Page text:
By opting for an immersive digital twin instead of a physical prototype, designers can use that time to complete other tasks. Whether it be starting on the next bid, enhancing another project, or finishing up some paperwork, the time, energy and effort it would take creating perfectly small and detailed miniatured models can be repurposed elsewhere. However, one common concern/misconception amongst designers is how time-consuming it would take to create a virtual project, let alone their first VR design. 


Here's a cubemap made and stitched together using our free Yulio plugin.

The good news is that creating projects ready to be viewed in VR is quick, painless, and for the most part, requires zero new training. For designers using CAD software and 3D modelling programs, there are plenty of free plugin options that will work with your current workflows without being severely disruptive. With just a few additional steps, you can easily convert your files into a cubemap or stitch the faces together. However, if you’re looking for one plugin that can do both with just one click, the free Yulio CAD plugins for SketchUp, CET Designer, 3DS Max and more can help you create a VR-ready project in just a matter of minutes. 


3. Wow Your Clients

From furniture dealers to professors, one common reaction we hear from all our clients is the certain “wow” effect a VR presentation has on their clients or students. There’s just something about putting a VR headset on and seeing and standing in a space much that’s much bigger than the room you’re sitting in. Lizzy French, a designer at Storr Office Environments and Yulio user, uses Virtual Reality for this exact reaction from her clients. 

“If it’s a brand new customer or we want to wow someone and bring everything possible to the table, we build a VR presentation.”
- Lizzy French, Storr Office Environments

While this technology is a great tool for impressing your clients, it also can help encourage a sense of greater confidence with decision making. Virtual immersive experiences especially in the design industry allow clients to “try” your space out before committing to your team or signing off on the final yes. Because your clients are able to look up, down, and all around your digital project, they are able to make informed decisions with greater assurance and certainty.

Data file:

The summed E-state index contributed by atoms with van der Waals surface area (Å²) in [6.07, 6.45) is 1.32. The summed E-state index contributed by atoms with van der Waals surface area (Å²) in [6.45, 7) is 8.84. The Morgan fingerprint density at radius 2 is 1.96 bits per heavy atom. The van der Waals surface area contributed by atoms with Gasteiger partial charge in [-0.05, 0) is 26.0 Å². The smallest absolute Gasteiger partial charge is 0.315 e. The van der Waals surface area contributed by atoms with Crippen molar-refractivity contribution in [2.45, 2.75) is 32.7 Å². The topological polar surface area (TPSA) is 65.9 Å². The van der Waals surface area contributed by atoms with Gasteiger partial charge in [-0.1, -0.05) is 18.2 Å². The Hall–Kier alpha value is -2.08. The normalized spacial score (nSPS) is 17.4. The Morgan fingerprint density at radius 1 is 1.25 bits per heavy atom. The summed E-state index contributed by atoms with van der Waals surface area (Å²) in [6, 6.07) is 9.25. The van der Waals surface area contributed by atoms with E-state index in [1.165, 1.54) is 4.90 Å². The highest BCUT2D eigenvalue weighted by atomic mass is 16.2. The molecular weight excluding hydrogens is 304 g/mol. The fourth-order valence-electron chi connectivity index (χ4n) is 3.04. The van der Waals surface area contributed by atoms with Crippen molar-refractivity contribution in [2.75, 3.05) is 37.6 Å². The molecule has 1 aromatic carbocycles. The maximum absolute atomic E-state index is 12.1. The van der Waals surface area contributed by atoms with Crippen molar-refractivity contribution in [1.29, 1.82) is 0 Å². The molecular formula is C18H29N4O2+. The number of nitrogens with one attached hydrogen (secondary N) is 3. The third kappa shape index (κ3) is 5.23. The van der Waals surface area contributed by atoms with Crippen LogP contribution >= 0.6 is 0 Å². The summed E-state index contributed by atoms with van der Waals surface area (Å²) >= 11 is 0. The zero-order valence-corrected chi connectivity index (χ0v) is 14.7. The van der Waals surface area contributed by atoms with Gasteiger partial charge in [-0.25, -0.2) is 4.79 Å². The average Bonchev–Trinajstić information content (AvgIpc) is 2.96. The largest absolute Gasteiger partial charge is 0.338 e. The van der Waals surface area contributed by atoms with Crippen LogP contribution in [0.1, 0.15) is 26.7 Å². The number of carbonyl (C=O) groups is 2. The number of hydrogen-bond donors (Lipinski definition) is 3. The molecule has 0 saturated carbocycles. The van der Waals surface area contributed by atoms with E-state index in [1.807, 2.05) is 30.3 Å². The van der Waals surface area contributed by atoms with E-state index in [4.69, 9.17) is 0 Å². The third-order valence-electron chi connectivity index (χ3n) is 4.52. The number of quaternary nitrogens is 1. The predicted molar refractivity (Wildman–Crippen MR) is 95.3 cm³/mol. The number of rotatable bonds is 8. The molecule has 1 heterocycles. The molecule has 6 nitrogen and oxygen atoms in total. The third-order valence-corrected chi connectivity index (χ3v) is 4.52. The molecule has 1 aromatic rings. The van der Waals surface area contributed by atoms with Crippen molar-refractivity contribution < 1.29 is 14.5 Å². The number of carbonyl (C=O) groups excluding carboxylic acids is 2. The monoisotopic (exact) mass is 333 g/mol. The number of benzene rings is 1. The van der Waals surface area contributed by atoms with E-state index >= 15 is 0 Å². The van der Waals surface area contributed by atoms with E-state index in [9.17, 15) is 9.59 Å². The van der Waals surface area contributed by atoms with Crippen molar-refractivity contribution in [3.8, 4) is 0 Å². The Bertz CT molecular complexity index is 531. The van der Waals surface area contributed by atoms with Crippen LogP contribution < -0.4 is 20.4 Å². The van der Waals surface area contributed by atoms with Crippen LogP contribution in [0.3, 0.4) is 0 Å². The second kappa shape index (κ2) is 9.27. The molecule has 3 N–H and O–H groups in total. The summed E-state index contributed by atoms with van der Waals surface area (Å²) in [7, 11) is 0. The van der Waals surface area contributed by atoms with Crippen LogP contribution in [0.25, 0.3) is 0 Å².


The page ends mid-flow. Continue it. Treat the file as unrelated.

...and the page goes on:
VR: The Ultimate Tool for Remote Pitching

Although VR is an excellent mobile platform, its immersive capabilities and ability to establish a line of perfect communication between designer and client can also be utilized when businesses get back to “normal” and in-person meetings are a possibility. Ultimately, investing in this technology is not just a COVID-19 fad, but one that can help elevate your remote pitches and client-facing presentations today and moving forward. 

Deciding on which VR platform to go with can be a difficult process. Here’s an online resource that will guide you through all the questions you need to ask before making your final decision. For more information on creating your first VR design, click here to access our Whitepaper.

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Rachel Chan

Rachel Chan

Rachel is a writer for Yulio, covering all things VR. With a keen interest in creativity and innovation, Rachel enjoys seeing how businesses use VR in their workflow, and how they have been transformed by it.